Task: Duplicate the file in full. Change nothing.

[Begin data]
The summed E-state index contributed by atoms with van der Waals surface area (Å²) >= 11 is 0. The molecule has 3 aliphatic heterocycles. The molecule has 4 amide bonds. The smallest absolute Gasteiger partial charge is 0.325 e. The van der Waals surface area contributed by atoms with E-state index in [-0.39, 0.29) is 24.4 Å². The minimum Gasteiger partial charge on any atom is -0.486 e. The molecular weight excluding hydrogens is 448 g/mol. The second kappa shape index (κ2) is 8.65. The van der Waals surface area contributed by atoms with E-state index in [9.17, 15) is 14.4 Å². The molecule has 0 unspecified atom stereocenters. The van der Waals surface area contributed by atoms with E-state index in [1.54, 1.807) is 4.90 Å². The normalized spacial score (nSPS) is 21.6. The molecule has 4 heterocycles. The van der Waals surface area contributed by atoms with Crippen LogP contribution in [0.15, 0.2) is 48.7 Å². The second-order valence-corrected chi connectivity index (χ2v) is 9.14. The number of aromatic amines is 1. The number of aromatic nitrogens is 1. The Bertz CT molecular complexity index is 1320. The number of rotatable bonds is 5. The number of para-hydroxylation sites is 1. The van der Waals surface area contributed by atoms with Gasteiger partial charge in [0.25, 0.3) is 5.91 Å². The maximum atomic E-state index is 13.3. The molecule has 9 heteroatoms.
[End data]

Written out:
The summed E-state index contributed by atoms with van der Waals surface area (Å²) >= 11 is 0. The molecule has 3 aliphatic heterocycles. The molecule has 4 amide bonds. The smallest absolute Gasteiger partial charge is 0.325 e. The van der Waals surface area contributed by atoms with E-state index in [-0.39, 0.29) is 24.4 Å². The minimum Gasteiger partial charge on any atom is -0.486 e. The molecular weight excluding hydrogens is 448 g/mol. The second kappa shape index (κ2) is 8.65. The van der Waals surface area contributed by atoms with E-state index in [9.17, 15) is 14.4 Å². The molecule has 0 unspecified atom stereocenters. The van der Waals surface area contributed by atoms with E-state index in [1.54, 1.807) is 4.90 Å². The normalized spacial score (nSPS) is 21.6. The molecule has 4 heterocycles. The van der Waals surface area contributed by atoms with Crippen LogP contribution in [0.15, 0.2) is 48.7 Å². The second-order valence-corrected chi connectivity index (χ2v) is 9.14. The number of aromatic amines is 1. The number of aromatic nitrogens is 1. The Bertz CT molecular complexity index is 1320. The number of rotatable bonds is 5. The number of para-hydroxylation sites is 1. The van der Waals surface area contributed by atoms with Gasteiger partial charge in [0.25, 0.3) is 5.91 Å². The maximum atomic E-state index is 13.3. The molecule has 9 heteroatoms.